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A. B. Wilson Communications

U.S. Firms Restructure and Revitalize

By Andrew Wilson

This is a chapter in The Dynamic American Firm, (Kluwer Acedimic Publishers, copyright 1996, ISBN 0-7923-9662-6). The book is a collection of essays by Dr. Murray Weidenbaum, Andrew Wilson and other authors.

Competition is a hard task master. In the '60s and '70s U.S. firms were able to set their own standards for performance in the absence of strong competition from the outside world. Wage hikes totally out of line with productivity increases were passed on to customers through high prices. Faulty products were passed along as well. Corporate bureaucracies flourished in a smug, insular environment.

"The inflation party", as Heinz's Tony O'Reilly calls it, "was the great underwriter industry in the 1970s." "When inflation was roaring," O'Reilly notes, "there was ready acceptance of the mind of the consumer for almost unlimited price increases. We passed on our increases and then some." If a manager built up too much inventory or gave away too much in labor contracts, inflation would bail him out, allowing him to bill those cost (along with a generous mark-up) to the consumer.

The emergence of the global economy, coupled with worldwide disinflation, spoil the fun. Suddenly, companies (and unions) were no longer operating within an hermetic system that tolerated, or even encouraged, high prices and shoddy performance. Far from being able to pass on price increases and faulty products, Companies suddenly found was necessary to lower prices and raise qualtity in order to remain competitive.

By and large, U.S. Companies have responded well to challenge -- despite the caterwauling of pessimists from the America-can't-compete school thought, there has been a strong resurgence in productivity and success in the U.S. manufacturing sector, in particular. Output per man-hour in manufacturing in the U.S. grew at an annual average of only 1.7% in the ten years to 1981; since then, a search to almost 3% a year -- almost as fast as Japan and faster than Germany.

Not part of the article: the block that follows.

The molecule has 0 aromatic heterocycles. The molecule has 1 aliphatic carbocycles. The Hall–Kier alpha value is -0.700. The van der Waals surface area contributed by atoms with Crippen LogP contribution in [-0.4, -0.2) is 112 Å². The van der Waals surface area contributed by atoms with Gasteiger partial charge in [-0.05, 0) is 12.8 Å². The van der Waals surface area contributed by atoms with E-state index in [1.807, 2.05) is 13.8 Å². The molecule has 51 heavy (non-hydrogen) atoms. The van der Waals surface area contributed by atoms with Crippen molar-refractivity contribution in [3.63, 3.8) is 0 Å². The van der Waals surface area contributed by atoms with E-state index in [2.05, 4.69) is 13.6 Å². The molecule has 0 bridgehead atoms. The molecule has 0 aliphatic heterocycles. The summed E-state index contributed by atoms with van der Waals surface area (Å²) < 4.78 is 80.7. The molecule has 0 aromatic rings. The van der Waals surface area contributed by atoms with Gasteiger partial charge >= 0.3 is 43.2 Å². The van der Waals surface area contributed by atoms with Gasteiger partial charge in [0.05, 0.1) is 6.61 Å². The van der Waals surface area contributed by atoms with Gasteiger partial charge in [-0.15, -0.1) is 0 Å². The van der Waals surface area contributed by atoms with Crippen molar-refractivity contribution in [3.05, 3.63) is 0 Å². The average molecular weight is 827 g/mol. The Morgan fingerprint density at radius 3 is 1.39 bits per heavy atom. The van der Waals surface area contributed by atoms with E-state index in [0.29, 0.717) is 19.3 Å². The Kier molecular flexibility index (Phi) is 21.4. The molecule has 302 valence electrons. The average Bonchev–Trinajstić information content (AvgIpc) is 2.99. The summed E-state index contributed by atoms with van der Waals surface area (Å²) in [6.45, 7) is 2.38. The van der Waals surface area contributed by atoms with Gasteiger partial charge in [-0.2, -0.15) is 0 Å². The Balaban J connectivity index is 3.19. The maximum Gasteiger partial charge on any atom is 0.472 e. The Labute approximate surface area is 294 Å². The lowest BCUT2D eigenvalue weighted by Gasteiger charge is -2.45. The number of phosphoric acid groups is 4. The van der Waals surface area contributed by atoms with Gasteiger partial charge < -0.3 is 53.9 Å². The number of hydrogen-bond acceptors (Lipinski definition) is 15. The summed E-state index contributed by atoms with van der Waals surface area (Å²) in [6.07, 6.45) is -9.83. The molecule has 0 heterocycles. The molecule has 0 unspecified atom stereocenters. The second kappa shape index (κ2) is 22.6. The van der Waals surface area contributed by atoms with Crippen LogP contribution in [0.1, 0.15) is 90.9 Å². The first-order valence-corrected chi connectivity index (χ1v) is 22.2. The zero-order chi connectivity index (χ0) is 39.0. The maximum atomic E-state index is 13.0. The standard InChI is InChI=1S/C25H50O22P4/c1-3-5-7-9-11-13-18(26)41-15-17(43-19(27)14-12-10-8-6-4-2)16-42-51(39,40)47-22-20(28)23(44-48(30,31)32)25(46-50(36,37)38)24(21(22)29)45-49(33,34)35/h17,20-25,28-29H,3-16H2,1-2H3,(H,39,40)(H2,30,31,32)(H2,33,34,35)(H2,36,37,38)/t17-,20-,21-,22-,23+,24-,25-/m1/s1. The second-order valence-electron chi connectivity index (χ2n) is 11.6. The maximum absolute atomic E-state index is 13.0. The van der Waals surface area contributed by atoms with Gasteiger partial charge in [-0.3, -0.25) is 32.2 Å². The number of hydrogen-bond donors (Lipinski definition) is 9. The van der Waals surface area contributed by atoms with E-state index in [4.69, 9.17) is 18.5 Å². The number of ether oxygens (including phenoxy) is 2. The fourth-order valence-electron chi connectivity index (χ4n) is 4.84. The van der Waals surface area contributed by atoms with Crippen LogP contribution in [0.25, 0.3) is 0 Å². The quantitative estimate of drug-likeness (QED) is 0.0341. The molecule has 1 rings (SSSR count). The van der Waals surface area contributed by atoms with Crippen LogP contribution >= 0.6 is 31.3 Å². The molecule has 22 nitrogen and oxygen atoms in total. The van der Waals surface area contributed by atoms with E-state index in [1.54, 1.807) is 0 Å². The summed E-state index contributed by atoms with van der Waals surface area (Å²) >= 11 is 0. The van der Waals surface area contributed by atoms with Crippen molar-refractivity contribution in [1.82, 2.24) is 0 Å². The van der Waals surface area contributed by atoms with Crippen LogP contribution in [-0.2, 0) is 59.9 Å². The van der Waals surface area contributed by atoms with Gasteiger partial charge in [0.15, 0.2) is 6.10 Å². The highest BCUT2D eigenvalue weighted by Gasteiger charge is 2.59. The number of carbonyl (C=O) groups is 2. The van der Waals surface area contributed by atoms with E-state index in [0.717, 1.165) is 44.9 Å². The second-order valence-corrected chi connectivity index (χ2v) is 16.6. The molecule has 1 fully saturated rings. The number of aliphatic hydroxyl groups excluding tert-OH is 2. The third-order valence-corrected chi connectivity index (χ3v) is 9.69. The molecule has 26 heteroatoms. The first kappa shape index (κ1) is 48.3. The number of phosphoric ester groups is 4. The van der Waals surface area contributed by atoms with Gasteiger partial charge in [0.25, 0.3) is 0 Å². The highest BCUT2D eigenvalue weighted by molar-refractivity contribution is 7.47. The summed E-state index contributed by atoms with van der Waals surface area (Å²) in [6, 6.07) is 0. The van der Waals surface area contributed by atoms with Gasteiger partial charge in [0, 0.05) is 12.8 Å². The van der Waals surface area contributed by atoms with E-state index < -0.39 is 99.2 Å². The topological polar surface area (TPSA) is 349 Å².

Productivity in the economy's service sector has also begun to surge as a result of massive restructuring, application new technologies, and increased direct investment. Using Department of Labor information in keeping closely with the Fortune Service 500 definition of the service sector, productivity growth over the period 1990 through 1992 increased to an average annual rate of 1.7%. For the decade of the 1980s, service sector productivity grew about half that rate, .9% a year.

Behind the solid performance reflected in the macro-economic numbers are hundreds, or thousands, of stories of companies staging strong comeback -- companies like Ford, Chrysler, Whirlpool, Harley-Davidson and Hewlett-Packard. Meanwhile, other U.S. companies have come out of nowhere over last decade or so to become true world-beaters -- companies like Intel and Microsoft.

The chorus of despair raised by the America-can't-compete school in the early eighties now seems largely misplaced, if not a little ridiculous. Nevertheless, American firms were taught important lessons in the process of learning to compete.

Six Important Lessons For Business

The first business lesson talk by the emergence of the global economy is that the domestic market is no longer the exclusive preserve of any company or labor union, the matter how large and powerful.

The second lesson taught is that American companies can compete, without help (or hinderance) of government intervention. Not all firms have been able to meet competition, as shown by the closure of many steel, textile, and shoe factories. However, even in the industries that have been hit the hardest by international competition, some firms of met world standards of performance, price, and quality. Consider, for example, the great success of Nucor Steel, Milliken Textiles, and Timerlake Shoes.

But the third lesson is that local or domestic standards of performance are no longer relevant; world standards are now the test. The world become one expansive shopping mall through which consumers stroll at their leisure, free to pick and choose products for many countries.

The fourth lesson taught is that firms must be global customers as well as producers. They must seek out the lowest cost suppliers around world, or else they will have to concede a part of their domestic and international markets to competitors who do make the search.

The fifth lesson is that vertical integration -- controlling all stages of production process -- can be extremely hazardous. A weak link anywhere in an inflexible chain of production can spell disaster. Integrate companies run the risk of becoming beach whales -- left behind in low water because of a failure to adapt quickly enough to change in particular area of technology.